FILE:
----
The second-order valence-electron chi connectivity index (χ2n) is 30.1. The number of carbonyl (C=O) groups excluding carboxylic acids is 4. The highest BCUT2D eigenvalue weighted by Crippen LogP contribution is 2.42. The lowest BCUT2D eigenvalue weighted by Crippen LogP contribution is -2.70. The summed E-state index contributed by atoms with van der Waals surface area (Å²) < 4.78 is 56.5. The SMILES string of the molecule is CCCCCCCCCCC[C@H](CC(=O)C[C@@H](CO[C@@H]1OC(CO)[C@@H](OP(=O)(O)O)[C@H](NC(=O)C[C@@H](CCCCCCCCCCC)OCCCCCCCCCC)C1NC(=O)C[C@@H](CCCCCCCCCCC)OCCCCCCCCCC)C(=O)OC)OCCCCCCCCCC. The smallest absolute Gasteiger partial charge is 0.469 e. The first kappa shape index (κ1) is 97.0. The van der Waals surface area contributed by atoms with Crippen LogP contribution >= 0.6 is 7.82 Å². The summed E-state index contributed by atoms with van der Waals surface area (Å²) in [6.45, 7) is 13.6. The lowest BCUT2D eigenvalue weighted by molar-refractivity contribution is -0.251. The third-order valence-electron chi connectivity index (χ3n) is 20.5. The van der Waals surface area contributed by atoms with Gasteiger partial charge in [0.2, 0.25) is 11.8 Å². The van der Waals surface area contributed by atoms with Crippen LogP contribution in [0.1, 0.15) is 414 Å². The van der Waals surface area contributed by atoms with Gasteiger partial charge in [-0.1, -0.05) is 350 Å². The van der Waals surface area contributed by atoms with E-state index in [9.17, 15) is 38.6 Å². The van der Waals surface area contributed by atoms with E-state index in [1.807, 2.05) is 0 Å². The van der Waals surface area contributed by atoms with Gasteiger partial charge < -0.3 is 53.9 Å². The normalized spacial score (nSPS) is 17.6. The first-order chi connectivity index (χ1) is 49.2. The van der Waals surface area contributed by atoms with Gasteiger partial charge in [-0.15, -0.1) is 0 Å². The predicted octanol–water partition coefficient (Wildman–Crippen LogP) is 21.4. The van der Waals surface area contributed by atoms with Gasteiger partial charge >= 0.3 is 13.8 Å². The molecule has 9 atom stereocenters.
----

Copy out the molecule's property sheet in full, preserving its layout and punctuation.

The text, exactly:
The second-order valence-electron chi connectivity index (χ2n) is 30.1. The number of carbonyl (C=O) groups excluding carboxylic acids is 4. The highest BCUT2D eigenvalue weighted by Crippen LogP contribution is 2.42. The lowest BCUT2D eigenvalue weighted by Crippen LogP contribution is -2.70. The summed E-state index contributed by atoms with van der Waals surface area (Å²) < 4.78 is 56.5. The SMILES string of the molecule is CCCCCCCCCCC[C@H](CC(=O)C[C@@H](CO[C@@H]1OC(CO)[C@@H](OP(=O)(O)O)[C@H](NC(=O)C[C@@H](CCCCCCCCCCC)OCCCCCCCCCC)C1NC(=O)C[C@@H](CCCCCCCCCCC)OCCCCCCCCCC)C(=O)OC)OCCCCCCCCCC. The smallest absolute Gasteiger partial charge is 0.469 e. The first kappa shape index (κ1) is 97.0. The van der Waals surface area contributed by atoms with Crippen LogP contribution >= 0.6 is 7.82 Å². The summed E-state index contributed by atoms with van der Waals surface area (Å²) in [6.45, 7) is 13.6. The lowest BCUT2D eigenvalue weighted by molar-refractivity contribution is -0.251. The third-order valence-electron chi connectivity index (χ3n) is 20.5. The van der Waals surface area contributed by atoms with Gasteiger partial charge in [0.2, 0.25) is 11.8 Å². The van der Waals surface area contributed by atoms with Crippen LogP contribution in [0.1, 0.15) is 414 Å². The van der Waals surface area contributed by atoms with Gasteiger partial charge in [-0.1, -0.05) is 350 Å². The van der Waals surface area contributed by atoms with E-state index in [9.17, 15) is 38.6 Å². The van der Waals surface area contributed by atoms with E-state index in [1.807, 2.05) is 0 Å². The van der Waals surface area contributed by atoms with Gasteiger partial charge < -0.3 is 53.9 Å². The normalized spacial score (nSPS) is 17.6. The first-order chi connectivity index (χ1) is 49.2. The van der Waals surface area contributed by atoms with Gasteiger partial charge in [-0.15, -0.1) is 0 Å². The predicted octanol–water partition coefficient (Wildman–Crippen LogP) is 21.4. The van der Waals surface area contributed by atoms with Gasteiger partial charge >= 0.3 is 13.8 Å². The molecule has 9 atom stereocenters.